Island hopping on Lake Titicaca

Trip Start Mar 10, 2011
Trip End Ongoing

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Flag of Peru  ,
Wednesday, May 4, 2011

Bye bye Bolivia, hello Peru!
We had a bit of a mad week in La Paz, so we head to Lake Titicaca to relax on the islands. Lake Titicaca is the highest commercially navigable lake in the world, sitting over 3,800 m (12,500 ft) above sea level. It lies on the Bolivian/Peruvian border.  We decided to go to Puno on the Peruvian as this is where you catch the boat for the various islands.

We stayed in Puno for a night and woke up early the next day to catch the boat to the islands. The first islands were half an hour away, the "Uros islands", also known as the "floating islands", given the name because they actually float! The islands are made out of reeds, originally built for defensive reasons so that they could move around when under attack from the Inca empire. They were really interesting.  You could feel the island float up and down as you stepped onto it! At one point I walked too close to the edge and fell though some of the reeds and got soaked from the knees downwards! After having a wander round we then got back on the boat, on a three hour journey to the "Amantani" island.  This gave my shoes and socks time to dry!  When we got a bit further out into the lake I could see how big it was, at some points you couldnīt see any land on the horizon, it was like being out at sea!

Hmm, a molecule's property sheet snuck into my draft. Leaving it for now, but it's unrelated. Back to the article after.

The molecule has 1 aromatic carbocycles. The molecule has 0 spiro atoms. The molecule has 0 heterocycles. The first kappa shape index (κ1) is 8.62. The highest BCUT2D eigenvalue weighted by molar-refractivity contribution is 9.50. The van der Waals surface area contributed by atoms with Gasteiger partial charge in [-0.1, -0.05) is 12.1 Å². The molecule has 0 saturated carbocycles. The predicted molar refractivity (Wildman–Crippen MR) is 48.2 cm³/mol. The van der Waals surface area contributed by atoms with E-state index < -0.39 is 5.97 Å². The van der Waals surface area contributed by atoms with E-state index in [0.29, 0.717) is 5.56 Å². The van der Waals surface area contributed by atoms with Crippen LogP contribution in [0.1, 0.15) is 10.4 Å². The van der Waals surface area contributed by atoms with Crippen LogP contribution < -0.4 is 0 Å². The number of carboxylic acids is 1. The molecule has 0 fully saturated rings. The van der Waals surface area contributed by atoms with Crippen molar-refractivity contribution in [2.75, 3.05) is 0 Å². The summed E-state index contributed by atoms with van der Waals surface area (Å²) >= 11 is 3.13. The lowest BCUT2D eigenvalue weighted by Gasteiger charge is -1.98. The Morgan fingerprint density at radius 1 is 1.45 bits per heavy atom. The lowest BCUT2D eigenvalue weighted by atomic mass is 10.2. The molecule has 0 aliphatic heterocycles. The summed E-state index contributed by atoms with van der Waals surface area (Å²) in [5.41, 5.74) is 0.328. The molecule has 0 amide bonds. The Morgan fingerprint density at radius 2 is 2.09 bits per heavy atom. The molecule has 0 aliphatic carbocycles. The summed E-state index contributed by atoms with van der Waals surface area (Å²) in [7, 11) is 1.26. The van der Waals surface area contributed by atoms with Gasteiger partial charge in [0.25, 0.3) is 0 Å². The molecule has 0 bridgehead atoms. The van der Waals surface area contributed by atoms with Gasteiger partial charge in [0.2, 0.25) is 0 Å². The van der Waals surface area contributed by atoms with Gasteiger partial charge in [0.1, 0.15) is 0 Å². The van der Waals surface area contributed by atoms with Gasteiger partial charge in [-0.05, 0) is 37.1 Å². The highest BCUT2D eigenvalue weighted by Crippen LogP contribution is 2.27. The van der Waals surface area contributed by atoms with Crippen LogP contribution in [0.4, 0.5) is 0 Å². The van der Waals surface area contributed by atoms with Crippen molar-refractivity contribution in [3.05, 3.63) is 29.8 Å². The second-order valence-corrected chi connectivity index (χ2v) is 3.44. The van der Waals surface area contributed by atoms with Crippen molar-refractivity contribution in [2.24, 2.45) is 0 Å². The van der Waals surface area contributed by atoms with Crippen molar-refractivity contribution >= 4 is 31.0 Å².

When we arrived at Amantani we were greeted by local families of the island. We were introduced to a man called Mario, our host for the night. He took us to his house where his wife, Silvia, was cooking us a nice big lunch. The island was peaceful with hardly any tourists around. It was amazing, seeing what a nice and simple life these people live. They had everything they need, all types of food growing in the garden, various farm animals, small shops and a school nearby.  Some of the islanders have never even been to the mainland! In the evening we took a stroll to the Quechua temple of "Pachamama" which translates as "mother earth". A lot of the inhabitants donīt believe in Christianity.  They believe in Mother Earth and the gifts of the land.  It makes more sense to me!  Later on that night Silvia cooked us the best meal weīve had so far, then we went to bed. The next morning we had to wake up early to catch the boat to the nearby island "Taquile". Mario and Silvia had made us all a leaving present, a necklace made out of flowers (see photos). Taquile was a bit like Amantani, except it was more developed, with more communities and schools. We only had time for a small walk around and a nice lunch as we had to catch the last boat back to Puno.

Next, the Inca Trail and Machu Picchu!
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